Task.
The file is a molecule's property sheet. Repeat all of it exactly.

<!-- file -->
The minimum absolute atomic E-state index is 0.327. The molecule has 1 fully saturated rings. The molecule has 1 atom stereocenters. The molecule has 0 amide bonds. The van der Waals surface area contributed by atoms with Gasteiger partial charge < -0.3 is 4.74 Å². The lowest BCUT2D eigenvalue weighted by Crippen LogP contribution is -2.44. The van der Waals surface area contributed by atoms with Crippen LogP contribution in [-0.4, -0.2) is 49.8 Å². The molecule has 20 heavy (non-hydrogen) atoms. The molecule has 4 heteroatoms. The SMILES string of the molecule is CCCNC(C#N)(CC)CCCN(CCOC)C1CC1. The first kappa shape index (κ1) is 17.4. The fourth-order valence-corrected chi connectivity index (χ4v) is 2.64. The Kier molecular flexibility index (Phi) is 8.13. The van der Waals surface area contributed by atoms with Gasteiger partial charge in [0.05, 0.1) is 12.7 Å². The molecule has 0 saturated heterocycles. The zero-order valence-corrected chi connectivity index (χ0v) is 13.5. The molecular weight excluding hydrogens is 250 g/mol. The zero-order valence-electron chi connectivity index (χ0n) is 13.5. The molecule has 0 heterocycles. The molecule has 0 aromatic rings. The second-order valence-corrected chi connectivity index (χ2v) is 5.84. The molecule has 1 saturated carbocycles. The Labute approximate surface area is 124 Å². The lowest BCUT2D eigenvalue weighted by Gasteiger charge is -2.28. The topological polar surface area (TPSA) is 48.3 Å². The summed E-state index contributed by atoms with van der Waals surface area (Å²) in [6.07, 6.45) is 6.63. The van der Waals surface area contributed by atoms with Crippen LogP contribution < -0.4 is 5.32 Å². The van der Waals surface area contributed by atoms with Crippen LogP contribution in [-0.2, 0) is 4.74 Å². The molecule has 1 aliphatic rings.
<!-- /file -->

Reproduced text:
The minimum absolute atomic E-state index is 0.327. The molecule has 1 fully saturated rings. The molecule has 1 atom stereocenters. The molecule has 0 amide bonds. The van der Waals surface area contributed by atoms with Gasteiger partial charge < -0.3 is 4.74 Å². The lowest BCUT2D eigenvalue weighted by Crippen LogP contribution is -2.44. The van der Waals surface area contributed by atoms with Crippen LogP contribution in [-0.4, -0.2) is 49.8 Å². The molecule has 20 heavy (non-hydrogen) atoms. The molecule has 4 heteroatoms. The SMILES string of the molecule is CCCNC(C#N)(CC)CCCN(CCOC)C1CC1. The first kappa shape index (κ1) is 17.4. The fourth-order valence-corrected chi connectivity index (χ4v) is 2.64. The Kier molecular flexibility index (Phi) is 8.13. The van der Waals surface area contributed by atoms with Gasteiger partial charge in [0.05, 0.1) is 12.7 Å². The molecule has 0 saturated heterocycles. The zero-order valence-corrected chi connectivity index (χ0v) is 13.5. The molecular weight excluding hydrogens is 250 g/mol. The zero-order valence-electron chi connectivity index (χ0n) is 13.5. The molecule has 0 heterocycles. The molecule has 0 aromatic rings. The second-order valence-corrected chi connectivity index (χ2v) is 5.84. The molecule has 1 saturated carbocycles. The Labute approximate surface area is 124 Å². The lowest BCUT2D eigenvalue weighted by Gasteiger charge is -2.28. The topological polar surface area (TPSA) is 48.3 Å². The summed E-state index contributed by atoms with van der Waals surface area (Å²) in [6.07, 6.45) is 6.63. The van der Waals surface area contributed by atoms with Crippen LogP contribution < -0.4 is 5.32 Å². The van der Waals surface area contributed by atoms with Crippen LogP contribution in [-0.2, 0) is 4.74 Å². The molecule has 1 aliphatic rings.